As respected as black playwrights August Wilson, Lorraine Hansberry, Suzan-Lori Parks and Lynn Nottage are in the nonprofit theater world, none of them attracts African-American viewers in big numbers.
To see that, you have to look elsewhere.
There’s a generation of African-American playwrights whose work is seldom, if ever, produced in regional nonprofit theaters. Instead, their work can be seen in for-profit tours that play some of the biggest theaters in each market, fueled by TV spots and promotions in black churches.
Case in point: “Mrs. Independent,” which can be seen in three performances Friday and Saturday at the Music Hall.
Playwright/producer Priest Tyaire expects to sell thousands of tickets in Kansas City. He wrote and directed “Mrs. Independent” and assembled a cast of seasoned actors and singers, including Robin Givens in the title role.
Tyaire, who also performs in the show, is a self-taught dramatist and a learn-by-doing producer who has found commercial success on a circuit that’s virtually invisible to the mainstream theater world.
But he’s not the first and likely won’t be the last.
The show’s tour route follows what we now call the urban theater circuit — big venues where plays that are not musicals are rarely performed. The urban circuit has its origins in what was referred to as the “chitlin’ circuit,” now considered a derogatory term. These theater circuits catered exclusively to African-American audiences during segregation.
“My mother took me to see my first stage play at the age of 14,” said Tyaire, a native of Wilmington, Del. “I didn’t want to go because I thought plays were for girls. But I’ve been hooked ever since.”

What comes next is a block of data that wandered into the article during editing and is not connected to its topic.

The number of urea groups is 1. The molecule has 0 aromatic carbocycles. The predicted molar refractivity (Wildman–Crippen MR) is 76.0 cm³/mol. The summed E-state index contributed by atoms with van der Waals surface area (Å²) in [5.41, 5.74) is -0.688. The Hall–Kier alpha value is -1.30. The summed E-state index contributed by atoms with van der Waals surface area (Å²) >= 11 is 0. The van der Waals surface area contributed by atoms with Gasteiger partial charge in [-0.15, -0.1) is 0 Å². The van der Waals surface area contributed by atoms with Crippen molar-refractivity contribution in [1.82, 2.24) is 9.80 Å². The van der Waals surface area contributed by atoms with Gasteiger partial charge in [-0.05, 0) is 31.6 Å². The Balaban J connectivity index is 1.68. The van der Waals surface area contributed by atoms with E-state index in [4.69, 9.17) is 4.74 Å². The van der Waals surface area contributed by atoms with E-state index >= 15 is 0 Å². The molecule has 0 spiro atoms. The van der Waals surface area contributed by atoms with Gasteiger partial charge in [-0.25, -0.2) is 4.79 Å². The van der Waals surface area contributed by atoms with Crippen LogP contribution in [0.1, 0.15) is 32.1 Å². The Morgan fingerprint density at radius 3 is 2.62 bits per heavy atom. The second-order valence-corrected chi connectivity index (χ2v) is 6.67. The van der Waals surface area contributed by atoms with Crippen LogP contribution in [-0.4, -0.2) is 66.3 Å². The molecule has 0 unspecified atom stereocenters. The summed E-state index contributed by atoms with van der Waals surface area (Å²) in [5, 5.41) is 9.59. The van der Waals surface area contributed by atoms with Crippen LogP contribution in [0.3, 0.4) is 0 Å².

Tyaire wrote his first play, “Tears of a Teenage Mother,” in 2006 as a tribute to his mom, who was dying of cancer. His only goal was to write his mother’s story, who had two kids by the time she was 15 but went on to earn a master’s degree when she was 52.
Tyaire knew almost nothing about how to write and produce a play, but he located actors and singers through his church and put the show up. Sadly, his mother passed away two weeks before opening night. But the show became a surprise hit. After selling out several performances, Tyaire had to consider the possibilities.
“I just wrote it to honor her,” he said. “I never looked at it as a business venture. But I changed from writing a tribute to my mother to being a playwright.”
Tyaire is trained as an electrician and owns a detailing shop in Wilmington, but he’s now riding the crest of a full-fledged show business career. He hopes to move into TV and films. To do so would be to follow a trail blazed by other African-American playwrights, such as Je’Caryous Johnson, David Talbert and, most notably, Tyler Perry.
A successful screenwriter, director and producer, Perry began by writing plays and taking them on tour. He created his signature role of Madea, a tough, older black woman who is the central figure in several of his plays and movies.
And it was to Perry he turned when Tyaire needed to learn how to write a play.
“When I first wrote ‘Tears of a Teenage Mother,’ I went and purchased every Tyler Perry DVD on the shelf,” he said. “And I learned a lot about timing and blocking. But I have my own identity. We have similar paths but different writing styles. That’s how he made his mark, writing plays, but I didn’t study his writing style. I had no idea how to structure a play but learned a lot from his (DVD) commentaries.”
Tyaire’s plays appear to be an outgrowth — or refinement — of so-called gospel musicals that matched music with storylines that mixed comedy and melodrama capped with an uplifting message.
Tyaire said he’s trying to do something different. His plays, he said, are expressions of his own experiences. “Mrs. Independent,” for example, is based on a relationship in which his girlfriend made more money than he did, which became a sore point between them.
“It’s not going to be the stereotypical ‘Mama, I Burned the Chicken,’” he said. “‘Mrs. Independent’ is actually based on a real story. Women aren’t stay-at-home moms anywhere, whether it’s Kansas City or any other place.”